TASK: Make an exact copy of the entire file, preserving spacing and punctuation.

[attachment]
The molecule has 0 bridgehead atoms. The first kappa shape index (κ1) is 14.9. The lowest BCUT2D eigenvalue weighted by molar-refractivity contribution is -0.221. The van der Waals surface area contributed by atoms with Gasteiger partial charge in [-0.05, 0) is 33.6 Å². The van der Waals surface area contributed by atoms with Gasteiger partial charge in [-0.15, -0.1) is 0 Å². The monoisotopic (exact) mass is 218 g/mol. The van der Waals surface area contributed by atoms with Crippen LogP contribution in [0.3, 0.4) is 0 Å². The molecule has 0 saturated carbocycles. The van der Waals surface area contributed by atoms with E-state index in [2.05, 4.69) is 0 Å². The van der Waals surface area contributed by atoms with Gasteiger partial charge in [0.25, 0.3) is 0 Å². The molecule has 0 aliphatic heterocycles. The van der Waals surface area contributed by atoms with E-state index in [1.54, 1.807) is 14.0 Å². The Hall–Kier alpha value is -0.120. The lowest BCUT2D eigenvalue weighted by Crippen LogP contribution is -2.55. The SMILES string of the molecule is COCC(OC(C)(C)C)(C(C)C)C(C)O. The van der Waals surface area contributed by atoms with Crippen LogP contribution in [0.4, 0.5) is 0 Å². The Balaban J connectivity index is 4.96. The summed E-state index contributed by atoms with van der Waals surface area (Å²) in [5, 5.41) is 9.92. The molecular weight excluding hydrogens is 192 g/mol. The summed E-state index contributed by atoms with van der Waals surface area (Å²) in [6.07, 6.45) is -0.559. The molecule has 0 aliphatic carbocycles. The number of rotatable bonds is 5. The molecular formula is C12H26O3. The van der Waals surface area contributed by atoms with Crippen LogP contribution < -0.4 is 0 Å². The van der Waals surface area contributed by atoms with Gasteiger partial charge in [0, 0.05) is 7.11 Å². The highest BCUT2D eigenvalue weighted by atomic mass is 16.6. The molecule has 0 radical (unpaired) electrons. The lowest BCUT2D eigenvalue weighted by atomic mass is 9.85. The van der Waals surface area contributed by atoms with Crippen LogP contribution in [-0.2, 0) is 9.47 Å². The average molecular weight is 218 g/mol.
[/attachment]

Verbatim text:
The molecule has 0 bridgehead atoms. The first kappa shape index (κ1) is 14.9. The lowest BCUT2D eigenvalue weighted by molar-refractivity contribution is -0.221. The van der Waals surface area contributed by atoms with Gasteiger partial charge in [-0.05, 0) is 33.6 Å². The van der Waals surface area contributed by atoms with Gasteiger partial charge in [-0.15, -0.1) is 0 Å². The monoisotopic (exact) mass is 218 g/mol. The van der Waals surface area contributed by atoms with Crippen LogP contribution in [0.3, 0.4) is 0 Å². The molecule has 0 saturated carbocycles. The van der Waals surface area contributed by atoms with E-state index in [2.05, 4.69) is 0 Å². The van der Waals surface area contributed by atoms with Gasteiger partial charge in [0.25, 0.3) is 0 Å². The molecule has 0 aliphatic heterocycles. The van der Waals surface area contributed by atoms with E-state index in [1.54, 1.807) is 14.0 Å². The Hall–Kier alpha value is -0.120. The lowest BCUT2D eigenvalue weighted by Crippen LogP contribution is -2.55. The SMILES string of the molecule is COCC(OC(C)(C)C)(C(C)C)C(C)O. The van der Waals surface area contributed by atoms with Crippen LogP contribution in [0.4, 0.5) is 0 Å². The Balaban J connectivity index is 4.96. The summed E-state index contributed by atoms with van der Waals surface area (Å²) in [5, 5.41) is 9.92. The molecular weight excluding hydrogens is 192 g/mol. The summed E-state index contributed by atoms with van der Waals surface area (Å²) in [6.07, 6.45) is -0.559. The molecule has 0 aliphatic carbocycles. The number of rotatable bonds is 5. The molecular formula is C12H26O3. The van der Waals surface area contributed by atoms with Crippen LogP contribution < -0.4 is 0 Å². The van der Waals surface area contributed by atoms with Gasteiger partial charge in [0, 0.05) is 7.11 Å². The highest BCUT2D eigenvalue weighted by atomic mass is 16.6. The molecule has 0 radical (unpaired) electrons. The lowest BCUT2D eigenvalue weighted by atomic mass is 9.85. The van der Waals surface area contributed by atoms with Crippen LogP contribution in [-0.2, 0) is 9.47 Å². The average molecular weight is 218 g/mol.